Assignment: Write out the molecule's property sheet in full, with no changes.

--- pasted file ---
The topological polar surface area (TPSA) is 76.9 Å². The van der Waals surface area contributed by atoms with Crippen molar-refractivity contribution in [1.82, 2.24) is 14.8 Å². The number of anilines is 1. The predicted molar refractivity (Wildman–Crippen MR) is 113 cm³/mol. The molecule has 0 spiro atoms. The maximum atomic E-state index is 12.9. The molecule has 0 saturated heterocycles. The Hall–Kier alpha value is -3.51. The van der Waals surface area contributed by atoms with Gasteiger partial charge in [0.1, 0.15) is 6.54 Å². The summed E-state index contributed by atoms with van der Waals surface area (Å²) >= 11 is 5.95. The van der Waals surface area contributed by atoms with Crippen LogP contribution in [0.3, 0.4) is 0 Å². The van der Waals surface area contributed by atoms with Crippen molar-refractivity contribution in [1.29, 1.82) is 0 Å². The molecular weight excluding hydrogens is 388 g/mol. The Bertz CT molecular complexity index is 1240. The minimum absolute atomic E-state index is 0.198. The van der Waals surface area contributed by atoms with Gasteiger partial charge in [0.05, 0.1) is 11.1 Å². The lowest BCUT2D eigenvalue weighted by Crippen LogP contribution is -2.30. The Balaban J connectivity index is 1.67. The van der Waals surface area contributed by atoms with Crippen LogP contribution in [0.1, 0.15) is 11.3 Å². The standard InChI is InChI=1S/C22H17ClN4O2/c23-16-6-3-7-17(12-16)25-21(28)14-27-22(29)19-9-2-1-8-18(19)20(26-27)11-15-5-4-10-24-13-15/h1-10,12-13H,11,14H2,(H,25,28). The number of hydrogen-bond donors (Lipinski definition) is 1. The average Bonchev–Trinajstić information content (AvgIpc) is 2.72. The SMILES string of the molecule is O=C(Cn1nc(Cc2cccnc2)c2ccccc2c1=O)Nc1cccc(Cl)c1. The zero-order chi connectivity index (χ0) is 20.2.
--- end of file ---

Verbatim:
The topological polar surface area (TPSA) is 76.9 Å². The van der Waals surface area contributed by atoms with Crippen molar-refractivity contribution in [1.82, 2.24) is 14.8 Å². The number of anilines is 1. The predicted molar refractivity (Wildman–Crippen MR) is 113 cm³/mol. The molecule has 0 spiro atoms. The maximum atomic E-state index is 12.9. The molecule has 0 saturated heterocycles. The Hall–Kier alpha value is -3.51. The van der Waals surface area contributed by atoms with Gasteiger partial charge in [0.1, 0.15) is 6.54 Å². The summed E-state index contributed by atoms with van der Waals surface area (Å²) >= 11 is 5.95. The van der Waals surface area contributed by atoms with Crippen LogP contribution in [0.3, 0.4) is 0 Å². The van der Waals surface area contributed by atoms with Crippen molar-refractivity contribution in [1.29, 1.82) is 0 Å². The molecular weight excluding hydrogens is 388 g/mol. The Bertz CT molecular complexity index is 1240. The minimum absolute atomic E-state index is 0.198. The van der Waals surface area contributed by atoms with Gasteiger partial charge in [0.05, 0.1) is 11.1 Å². The lowest BCUT2D eigenvalue weighted by Crippen LogP contribution is -2.30. The Balaban J connectivity index is 1.67. The van der Waals surface area contributed by atoms with Crippen LogP contribution in [0.1, 0.15) is 11.3 Å². The standard InChI is InChI=1S/C22H17ClN4O2/c23-16-6-3-7-17(12-16)25-21(28)14-27-22(29)19-9-2-1-8-18(19)20(26-27)11-15-5-4-10-24-13-15/h1-10,12-13H,11,14H2,(H,25,28). The number of hydrogen-bond donors (Lipinski definition) is 1. The average Bonchev–Trinajstić information content (AvgIpc) is 2.72. The SMILES string of the molecule is O=C(Cn1nc(Cc2cccnc2)c2ccccc2c1=O)Nc1cccc(Cl)c1. The zero-order chi connectivity index (χ0) is 20.2.